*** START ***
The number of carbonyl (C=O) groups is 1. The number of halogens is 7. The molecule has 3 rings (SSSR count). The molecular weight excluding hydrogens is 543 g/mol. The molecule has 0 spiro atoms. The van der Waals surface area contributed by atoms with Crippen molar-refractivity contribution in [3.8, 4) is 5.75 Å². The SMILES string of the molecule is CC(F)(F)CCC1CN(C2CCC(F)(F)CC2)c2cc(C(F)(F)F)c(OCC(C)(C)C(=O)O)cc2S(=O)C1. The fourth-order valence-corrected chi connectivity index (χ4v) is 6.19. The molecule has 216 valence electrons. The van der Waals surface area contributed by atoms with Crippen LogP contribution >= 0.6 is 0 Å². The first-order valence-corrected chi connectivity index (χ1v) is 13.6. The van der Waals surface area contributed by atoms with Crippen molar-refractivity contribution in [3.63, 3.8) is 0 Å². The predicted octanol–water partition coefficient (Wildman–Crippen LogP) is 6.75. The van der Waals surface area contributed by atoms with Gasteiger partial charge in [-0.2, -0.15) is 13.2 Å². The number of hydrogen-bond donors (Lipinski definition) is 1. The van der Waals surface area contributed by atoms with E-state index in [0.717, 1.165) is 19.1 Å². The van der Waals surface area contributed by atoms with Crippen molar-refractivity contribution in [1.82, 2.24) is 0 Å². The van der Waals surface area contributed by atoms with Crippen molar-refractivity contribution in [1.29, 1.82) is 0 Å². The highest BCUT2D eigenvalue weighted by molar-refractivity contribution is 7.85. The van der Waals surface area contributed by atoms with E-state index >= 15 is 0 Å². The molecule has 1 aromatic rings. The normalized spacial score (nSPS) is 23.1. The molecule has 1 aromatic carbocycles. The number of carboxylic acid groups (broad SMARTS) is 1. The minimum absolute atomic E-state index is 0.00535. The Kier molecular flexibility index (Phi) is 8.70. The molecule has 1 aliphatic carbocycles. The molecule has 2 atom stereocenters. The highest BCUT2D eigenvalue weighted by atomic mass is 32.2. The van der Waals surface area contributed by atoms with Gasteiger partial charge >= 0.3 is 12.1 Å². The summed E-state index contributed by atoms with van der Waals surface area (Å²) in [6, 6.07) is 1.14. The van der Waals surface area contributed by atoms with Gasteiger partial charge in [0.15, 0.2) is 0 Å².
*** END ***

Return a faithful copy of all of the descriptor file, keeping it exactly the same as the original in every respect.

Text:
The number of carbonyl (C=O) groups is 1. The number of halogens is 7. The molecule has 3 rings (SSSR count). The molecular weight excluding hydrogens is 543 g/mol. The molecule has 0 spiro atoms. The van der Waals surface area contributed by atoms with Crippen molar-refractivity contribution in [3.8, 4) is 5.75 Å². The SMILES string of the molecule is CC(F)(F)CCC1CN(C2CCC(F)(F)CC2)c2cc(C(F)(F)F)c(OCC(C)(C)C(=O)O)cc2S(=O)C1. The fourth-order valence-corrected chi connectivity index (χ4v) is 6.19. The molecule has 216 valence electrons. The van der Waals surface area contributed by atoms with Crippen LogP contribution >= 0.6 is 0 Å². The first-order valence-corrected chi connectivity index (χ1v) is 13.6. The van der Waals surface area contributed by atoms with Crippen molar-refractivity contribution in [3.63, 3.8) is 0 Å². The predicted octanol–water partition coefficient (Wildman–Crippen LogP) is 6.75. The van der Waals surface area contributed by atoms with Gasteiger partial charge in [-0.2, -0.15) is 13.2 Å². The number of hydrogen-bond donors (Lipinski definition) is 1. The van der Waals surface area contributed by atoms with E-state index in [0.717, 1.165) is 19.1 Å². The van der Waals surface area contributed by atoms with Crippen molar-refractivity contribution in [1.82, 2.24) is 0 Å². The van der Waals surface area contributed by atoms with Crippen molar-refractivity contribution in [1.29, 1.82) is 0 Å². The highest BCUT2D eigenvalue weighted by molar-refractivity contribution is 7.85. The van der Waals surface area contributed by atoms with E-state index >= 15 is 0 Å². The molecule has 1 aromatic rings. The normalized spacial score (nSPS) is 23.1. The molecule has 1 aromatic carbocycles. The number of carboxylic acid groups (broad SMARTS) is 1. The minimum absolute atomic E-state index is 0.00535. The Kier molecular flexibility index (Phi) is 8.70. The molecule has 1 aliphatic carbocycles. The molecule has 2 atom stereocenters. The highest BCUT2D eigenvalue weighted by atomic mass is 32.2. The van der Waals surface area contributed by atoms with Gasteiger partial charge >= 0.3 is 12.1 Å². The summed E-state index contributed by atoms with van der Waals surface area (Å²) in [6, 6.07) is 1.14. The van der Waals surface area contributed by atoms with Gasteiger partial charge in [0.15, 0.2) is 0 Å².